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The Battalion

The Student News Site of Texas A&M University - College Station

The Battalion

The Student News Site of Texas A&M University - College Station

The Battalion

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Cadets receive commissions, embark on military careers

Thousands of students will receive diplomas Saturday and step into a new stage in their lives. A select number of others will march.
After graduation ceremonies, members in the Corps of Cadets will formally become officers in their respective military branches.Membership in the Corps requires no military obligation. During their second year in the Corps, cadets decide whether they would like to pursue a military or civilian career. For the estimated 40 percent of cadets that choose military commissioning, their education follows a military focus. They apply for a competitive commission in one of the three military branches and commit to a certain number of years in the military.
Captain Bryan French, who has over nine years of military service and works with the A&M Army ROTC program, said he believes the ceremony Saturday is a big step for those cadets who have opted for commission.
“This is a culmination of all these cadets’ efforts over their four years here,” French said. “This is a giant step forward for them and is the start of their military career.”
At the commission ceremony, each of the three branches will take an officer oath. French said 49 Cadets would become Army officers, which is higher than previous years, though he said the Corps would not have an exact count on the total number commissioning until the ceremony gets closer. Those in the Army and Air Force will become 2nd Lieutenants and those in the Navy or Marines will become Ensigns.
Frank Marquette, senior international studies major, will receive an Air Force commission and said he looks forward to a military career.
“I came into my freshman year with no desire to pursue a military career, but at the end of that year I changed my mind,” Marquette said. “There are plenty of reasons why I wanted to get a commission – job security after college, the training aspect. I also feel an obligation to serve my country, plus it will be an adventure.”Aneesa Castaneda, senior construction science major, said she also wants to serve her country and honor her family.”My dad is prior service and was in the Army Corps of Engineers,” Castaneda said. “Never once have I looked back, and to this day I look forward to making my dad proud. I will be the first female officer of my family to join the ranks. But most importantly I wanted to serve my country.”Andrew Mann, senior psychology major, will commission with the Army and said he believes it is his duty to the country to serve in order to protect the freedoms citizens enjoy.”I love my country, and I love the freedoms that I have enjoyed so far in my life,” Mann said. “I would gladly give my life to ensure that my fellow Americans can continue to enjoy those freedoms, and that future generations can continue to enjoy them. I know that’s kind of a clich? answer that a lot people give, but it’s something I have wanted to do since I was in elementary school.”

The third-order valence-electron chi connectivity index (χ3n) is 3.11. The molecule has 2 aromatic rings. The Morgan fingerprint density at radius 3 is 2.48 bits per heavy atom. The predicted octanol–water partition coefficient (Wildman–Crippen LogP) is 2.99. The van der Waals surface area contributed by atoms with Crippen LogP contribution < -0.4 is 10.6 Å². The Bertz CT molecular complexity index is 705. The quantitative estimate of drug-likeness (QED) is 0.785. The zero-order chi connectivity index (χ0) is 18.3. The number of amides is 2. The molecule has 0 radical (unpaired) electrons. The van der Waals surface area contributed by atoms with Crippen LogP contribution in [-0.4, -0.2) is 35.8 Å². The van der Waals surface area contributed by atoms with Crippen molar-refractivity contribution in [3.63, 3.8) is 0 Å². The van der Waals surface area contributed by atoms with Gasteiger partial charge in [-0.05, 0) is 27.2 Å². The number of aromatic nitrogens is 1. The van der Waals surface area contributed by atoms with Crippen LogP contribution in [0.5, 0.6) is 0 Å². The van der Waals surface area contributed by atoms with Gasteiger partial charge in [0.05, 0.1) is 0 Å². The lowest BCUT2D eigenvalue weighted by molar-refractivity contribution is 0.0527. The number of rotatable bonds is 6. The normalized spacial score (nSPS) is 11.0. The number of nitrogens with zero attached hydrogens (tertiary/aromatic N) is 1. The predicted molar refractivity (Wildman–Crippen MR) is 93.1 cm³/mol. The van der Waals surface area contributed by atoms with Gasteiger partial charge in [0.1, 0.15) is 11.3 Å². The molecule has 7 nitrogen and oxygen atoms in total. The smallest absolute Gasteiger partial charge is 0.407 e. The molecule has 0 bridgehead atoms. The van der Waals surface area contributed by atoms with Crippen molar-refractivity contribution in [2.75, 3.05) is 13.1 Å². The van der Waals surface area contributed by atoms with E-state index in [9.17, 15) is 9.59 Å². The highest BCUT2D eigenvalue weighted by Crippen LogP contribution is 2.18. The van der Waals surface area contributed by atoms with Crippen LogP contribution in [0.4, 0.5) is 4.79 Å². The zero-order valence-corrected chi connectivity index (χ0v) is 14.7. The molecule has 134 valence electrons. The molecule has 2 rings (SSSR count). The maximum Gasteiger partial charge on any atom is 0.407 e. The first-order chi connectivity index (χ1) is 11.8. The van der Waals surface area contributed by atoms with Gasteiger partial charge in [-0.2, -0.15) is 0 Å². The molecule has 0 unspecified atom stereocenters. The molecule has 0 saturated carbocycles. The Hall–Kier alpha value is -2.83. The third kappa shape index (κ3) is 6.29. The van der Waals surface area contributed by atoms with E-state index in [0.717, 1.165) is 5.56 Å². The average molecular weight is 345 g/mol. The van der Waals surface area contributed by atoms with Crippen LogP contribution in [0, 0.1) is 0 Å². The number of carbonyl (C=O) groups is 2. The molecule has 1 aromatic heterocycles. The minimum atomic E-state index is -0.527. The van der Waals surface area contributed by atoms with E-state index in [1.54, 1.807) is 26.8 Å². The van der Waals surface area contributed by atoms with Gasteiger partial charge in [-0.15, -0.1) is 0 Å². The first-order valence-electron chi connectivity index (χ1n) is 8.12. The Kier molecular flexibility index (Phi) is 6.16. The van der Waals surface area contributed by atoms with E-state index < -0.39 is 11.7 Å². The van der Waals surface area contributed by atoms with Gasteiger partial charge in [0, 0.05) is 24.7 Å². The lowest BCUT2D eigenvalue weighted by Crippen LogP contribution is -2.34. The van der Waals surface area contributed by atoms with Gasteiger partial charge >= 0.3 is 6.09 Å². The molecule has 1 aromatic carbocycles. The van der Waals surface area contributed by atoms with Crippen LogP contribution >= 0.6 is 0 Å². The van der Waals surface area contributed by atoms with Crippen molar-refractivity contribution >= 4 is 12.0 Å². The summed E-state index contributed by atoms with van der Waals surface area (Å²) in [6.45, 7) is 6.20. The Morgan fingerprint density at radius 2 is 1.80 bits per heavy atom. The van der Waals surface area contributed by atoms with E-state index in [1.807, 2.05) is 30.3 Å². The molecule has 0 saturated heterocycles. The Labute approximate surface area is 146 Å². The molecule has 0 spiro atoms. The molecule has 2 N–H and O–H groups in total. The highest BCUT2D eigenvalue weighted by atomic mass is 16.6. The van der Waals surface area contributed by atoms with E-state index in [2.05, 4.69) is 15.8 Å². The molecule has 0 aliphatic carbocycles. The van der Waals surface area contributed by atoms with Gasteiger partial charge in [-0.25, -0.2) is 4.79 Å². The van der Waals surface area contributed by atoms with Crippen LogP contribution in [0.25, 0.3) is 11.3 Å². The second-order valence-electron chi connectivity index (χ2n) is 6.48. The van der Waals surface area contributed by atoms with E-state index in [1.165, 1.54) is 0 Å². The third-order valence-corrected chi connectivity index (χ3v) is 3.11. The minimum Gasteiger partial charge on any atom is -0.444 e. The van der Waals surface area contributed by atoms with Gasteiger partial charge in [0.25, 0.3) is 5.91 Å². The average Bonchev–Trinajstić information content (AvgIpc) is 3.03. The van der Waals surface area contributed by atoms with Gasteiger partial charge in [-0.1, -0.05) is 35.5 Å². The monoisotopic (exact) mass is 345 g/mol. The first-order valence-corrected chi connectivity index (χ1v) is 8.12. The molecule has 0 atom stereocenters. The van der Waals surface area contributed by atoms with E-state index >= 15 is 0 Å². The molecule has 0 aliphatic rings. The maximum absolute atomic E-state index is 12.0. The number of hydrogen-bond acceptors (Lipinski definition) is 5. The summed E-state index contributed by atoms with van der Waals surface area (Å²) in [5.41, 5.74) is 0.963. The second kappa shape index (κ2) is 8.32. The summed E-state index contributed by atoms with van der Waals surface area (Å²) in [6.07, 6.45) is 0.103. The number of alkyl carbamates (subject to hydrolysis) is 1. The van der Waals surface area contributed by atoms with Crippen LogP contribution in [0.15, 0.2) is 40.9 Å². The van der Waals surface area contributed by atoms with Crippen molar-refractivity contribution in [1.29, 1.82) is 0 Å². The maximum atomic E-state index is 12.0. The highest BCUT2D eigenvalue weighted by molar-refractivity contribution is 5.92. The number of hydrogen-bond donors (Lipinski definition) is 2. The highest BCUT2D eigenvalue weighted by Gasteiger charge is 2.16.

Jacob McIntosh, senior computer engineering major, said it’s his “turn to serve.”
“Someone has got to step up and I am proud to do it,” McIntosh said.
Apart from the military service academies, the Corps of Cadets consistently commissions more officers than other institution in the U.S. Marquis Alexander, Corps commander and senior international studies major, said this is because of qualities that make A&M unique.
“As a Tier One research university, we can offer a rigorous academic environment, opportunities for excellent military development through the Corps of Cadets and ROTC programs, but also a vibrant social life which is a different experience from the service academies,” Alexander said. “Coupling that with the current media spotlight that A&M is experiencing, it’s a great destination spot for future military officers.”

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